Wiping the slate clean, Newport Beach repealed prior approvals for the highly controversial Banning Ranch project this week.
City Council voted 7 to 0 Tuesday to set aside and vacate all project approvals for Newport Banning Ranch, the previously proposed 401-acre mixed use project in the 5100 block of West Coast Hwy.
Several audience members applauded after the council unanimously agreed to rescind the approvals. It’s been a years-long battle that pitted developers against environmentalists over control of one of the largest remaining private open spaces in Southern California.
In 2012, then City Council supported the planned community with approvals that included certification of an Environmental Impact Report, general plan and code amendments, master development plan, tentative tract map, and more.
Reviewing the project’s permit application in September 2016, the California Coastal Commission denied the plan; which included 895 residential units, 45,100 square feet of commercial use, a 75-room resort and 20-bed hostel, and a 329-acre nature preserve. The CCC affirmed their decision earlier this year.
In a decision earlier this year, the Superior Court of California ruled in favor of Banning Ranch Conservancy in a lawsuit against the city. The court found city’s EIR inadequate and that the city failed to adequately and appropriately work and coordinate with CCC staff, consistent with the general plan to identify habits for preservation, restoration, or development prior to the city’s project approval.
The court ordered the city to vacate the prior approvals relating to the Newport Banning Ranch project, which is exactly what the City Council did on Tuesday.
Although the item was on the Council’s consent calendar, which consists of several routine items typically voted on without discussion, there were several public speakers.
Executive Director of Banning Ranch Conservancy Steve Ray said it was non-discretionary action, but nonetheless, they appreciate it.
“We are at the point now, where the project that was passed, is officially dead with your action tonight,” Ray said.
The Conservancy wants to move forward with the acquisition of the property, he said. They have the “means” and “financial partners” to do so, Ray added.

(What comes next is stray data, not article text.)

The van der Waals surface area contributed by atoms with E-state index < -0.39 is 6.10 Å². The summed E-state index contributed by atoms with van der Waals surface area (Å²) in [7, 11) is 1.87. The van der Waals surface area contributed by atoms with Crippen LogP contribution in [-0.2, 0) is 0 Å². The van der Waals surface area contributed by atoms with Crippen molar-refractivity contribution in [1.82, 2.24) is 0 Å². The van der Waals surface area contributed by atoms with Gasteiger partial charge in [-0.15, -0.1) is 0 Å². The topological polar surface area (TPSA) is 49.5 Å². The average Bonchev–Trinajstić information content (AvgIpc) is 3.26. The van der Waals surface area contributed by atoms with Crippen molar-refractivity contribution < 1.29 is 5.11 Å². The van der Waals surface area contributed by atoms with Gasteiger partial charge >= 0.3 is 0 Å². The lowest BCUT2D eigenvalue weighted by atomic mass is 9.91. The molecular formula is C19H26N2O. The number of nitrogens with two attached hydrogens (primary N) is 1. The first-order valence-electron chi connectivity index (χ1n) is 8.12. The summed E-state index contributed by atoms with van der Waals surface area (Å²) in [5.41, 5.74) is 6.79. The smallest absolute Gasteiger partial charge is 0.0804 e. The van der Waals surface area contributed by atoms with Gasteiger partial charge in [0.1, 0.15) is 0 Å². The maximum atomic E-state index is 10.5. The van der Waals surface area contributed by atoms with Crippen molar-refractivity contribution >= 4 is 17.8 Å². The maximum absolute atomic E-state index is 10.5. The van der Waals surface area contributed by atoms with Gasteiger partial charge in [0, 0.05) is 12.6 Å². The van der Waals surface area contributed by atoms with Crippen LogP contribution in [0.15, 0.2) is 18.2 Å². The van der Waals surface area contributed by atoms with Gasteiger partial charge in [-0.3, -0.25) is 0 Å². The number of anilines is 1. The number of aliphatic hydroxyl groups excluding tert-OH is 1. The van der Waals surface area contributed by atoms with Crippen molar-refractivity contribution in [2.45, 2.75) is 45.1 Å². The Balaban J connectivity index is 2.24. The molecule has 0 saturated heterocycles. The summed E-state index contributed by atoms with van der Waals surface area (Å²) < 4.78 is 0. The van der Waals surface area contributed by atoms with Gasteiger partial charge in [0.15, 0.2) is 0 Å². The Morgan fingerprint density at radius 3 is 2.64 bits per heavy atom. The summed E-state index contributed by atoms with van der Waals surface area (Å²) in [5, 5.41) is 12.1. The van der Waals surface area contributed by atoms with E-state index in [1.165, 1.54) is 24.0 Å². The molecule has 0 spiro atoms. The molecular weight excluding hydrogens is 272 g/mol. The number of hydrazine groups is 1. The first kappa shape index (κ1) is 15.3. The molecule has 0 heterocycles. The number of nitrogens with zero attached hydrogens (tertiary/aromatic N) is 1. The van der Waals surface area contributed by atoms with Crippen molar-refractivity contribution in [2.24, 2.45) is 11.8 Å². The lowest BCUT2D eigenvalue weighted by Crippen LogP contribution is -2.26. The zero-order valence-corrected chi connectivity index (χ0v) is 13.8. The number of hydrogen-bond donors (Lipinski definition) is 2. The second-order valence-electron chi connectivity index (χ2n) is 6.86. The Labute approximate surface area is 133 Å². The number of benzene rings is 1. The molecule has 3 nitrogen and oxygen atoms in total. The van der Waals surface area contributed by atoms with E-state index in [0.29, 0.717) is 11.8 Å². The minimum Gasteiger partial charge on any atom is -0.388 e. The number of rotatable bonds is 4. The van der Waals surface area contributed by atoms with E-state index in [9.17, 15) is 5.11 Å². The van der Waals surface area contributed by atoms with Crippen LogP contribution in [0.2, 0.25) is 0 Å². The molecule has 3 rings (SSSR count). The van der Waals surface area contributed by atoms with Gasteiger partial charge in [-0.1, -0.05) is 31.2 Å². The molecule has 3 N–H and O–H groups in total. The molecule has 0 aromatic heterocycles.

He emphasized that that land be preserved permanently as open space and park and that the city be involved in its acquisition.
“We think that this would be a tremendous asset for all the residents of the city, as well as residents of the entire region,” Ray said.
The group plans to present more information on that goal in the near future, Ray said. He hopes that working on the future of Banning Ranch can be done in a “harmonious and cooperative fashion.”
Newport Banning Ranch Senior Project Manager Mike Mohler said they also look forward to the upcoming year(s) and to sitting down with the city and the conservancy for discussions on how to create “better” and “kinder” communication between everyone involved.
“We are committed to a future for the property that can hopefully include accelerated oil cleanup… hope for open space, hope for public access, and an economic incentive to allow all that to occur,” Mohler said.
They have no opposition to Tuesday’s vote, he added, which they understand was required by the court.
“It’s finalizing the chapter,” Mohler said. “It falls out of what we think was a misguided decision by the supreme court, but we’re stuck with it and we’re all living with it.”
Conservancy President Terry Welsh said he has been working on, and nearly non-stop thinking about, Banning Ranch for about 18 years. Others may call that “crazy” or “obsessed,” but said it was about prioritizing the acquisition of Banning Ranch as an open space amenity.
It should be purchased at fair market value, agreeable to both the public and the owners of the land, he said.
“As much as we’ve done during the last 18 years we could do so much more if we had the full resources of the city of Newport Beach behind us,” Welsh said.
Fair market value is often determined by the highest and best use of the property, Mohler said. That creates a conflict, and it’s not that simple, he added. Mohler noted that there hasn’t been one offer to purchase the property in those 18 years.
Several other speakers supported preserving the land as open space, a goal the city needs to prioritize, residents urged.
Resident Cindy Black said it’s been a long battle.
“They tried to bury us, but they didn’t know we were seeds,” she quoted Greek poet Dinos Christianopoulos.
Mohler pointed out that they tried to develop 40 acres out of the 403 total acres, about 10 percent of the land.
“There’s no attempt to bury anybody, we’re just exercising our property rights and we thought we had a formula that would allow everybody to win,” Mohler said. “It didn’t work, but we’ll be back with more ideas.”